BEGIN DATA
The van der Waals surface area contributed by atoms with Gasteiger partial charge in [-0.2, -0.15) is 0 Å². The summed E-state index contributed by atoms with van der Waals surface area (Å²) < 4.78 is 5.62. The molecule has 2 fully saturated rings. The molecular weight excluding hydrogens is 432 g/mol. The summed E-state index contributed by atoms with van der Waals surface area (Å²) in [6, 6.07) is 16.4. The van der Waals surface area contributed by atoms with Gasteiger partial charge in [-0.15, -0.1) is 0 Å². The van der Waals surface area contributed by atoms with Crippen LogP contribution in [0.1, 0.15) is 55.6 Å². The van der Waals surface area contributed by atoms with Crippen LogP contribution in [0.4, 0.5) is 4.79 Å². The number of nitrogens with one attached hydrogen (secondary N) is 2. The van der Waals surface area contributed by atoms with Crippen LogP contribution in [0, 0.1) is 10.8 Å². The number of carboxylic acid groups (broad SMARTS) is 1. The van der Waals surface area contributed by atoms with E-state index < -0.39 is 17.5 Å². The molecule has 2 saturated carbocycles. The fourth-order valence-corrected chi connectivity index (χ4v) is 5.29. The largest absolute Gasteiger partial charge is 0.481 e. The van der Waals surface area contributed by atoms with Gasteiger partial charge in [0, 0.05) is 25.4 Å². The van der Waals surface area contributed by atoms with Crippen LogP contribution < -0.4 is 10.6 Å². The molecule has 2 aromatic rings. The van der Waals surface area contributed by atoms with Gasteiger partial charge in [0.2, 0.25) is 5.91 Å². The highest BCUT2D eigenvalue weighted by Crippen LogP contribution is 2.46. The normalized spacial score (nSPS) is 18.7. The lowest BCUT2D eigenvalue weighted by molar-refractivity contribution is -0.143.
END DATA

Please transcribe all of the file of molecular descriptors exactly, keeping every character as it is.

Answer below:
The van der Waals surface area contributed by atoms with Gasteiger partial charge in [-0.2, -0.15) is 0 Å². The summed E-state index contributed by atoms with van der Waals surface area (Å²) < 4.78 is 5.62. The molecule has 2 fully saturated rings. The molecular weight excluding hydrogens is 432 g/mol. The summed E-state index contributed by atoms with van der Waals surface area (Å²) in [6, 6.07) is 16.4. The van der Waals surface area contributed by atoms with Gasteiger partial charge in [-0.15, -0.1) is 0 Å². The van der Waals surface area contributed by atoms with Crippen LogP contribution in [0.1, 0.15) is 55.6 Å². The van der Waals surface area contributed by atoms with Crippen LogP contribution in [0.4, 0.5) is 4.79 Å². The number of nitrogens with one attached hydrogen (secondary N) is 2. The van der Waals surface area contributed by atoms with Crippen LogP contribution in [0, 0.1) is 10.8 Å². The number of carboxylic acid groups (broad SMARTS) is 1. The van der Waals surface area contributed by atoms with E-state index < -0.39 is 17.5 Å². The molecule has 2 saturated carbocycles. The fourth-order valence-corrected chi connectivity index (χ4v) is 5.29. The largest absolute Gasteiger partial charge is 0.481 e. The van der Waals surface area contributed by atoms with Gasteiger partial charge in [0, 0.05) is 25.4 Å². The van der Waals surface area contributed by atoms with Crippen LogP contribution < -0.4 is 10.6 Å². The molecule has 2 aromatic rings. The van der Waals surface area contributed by atoms with Gasteiger partial charge in [0.2, 0.25) is 5.91 Å². The highest BCUT2D eigenvalue weighted by Crippen LogP contribution is 2.46. The normalized spacial score (nSPS) is 18.7. The lowest BCUT2D eigenvalue weighted by molar-refractivity contribution is -0.143.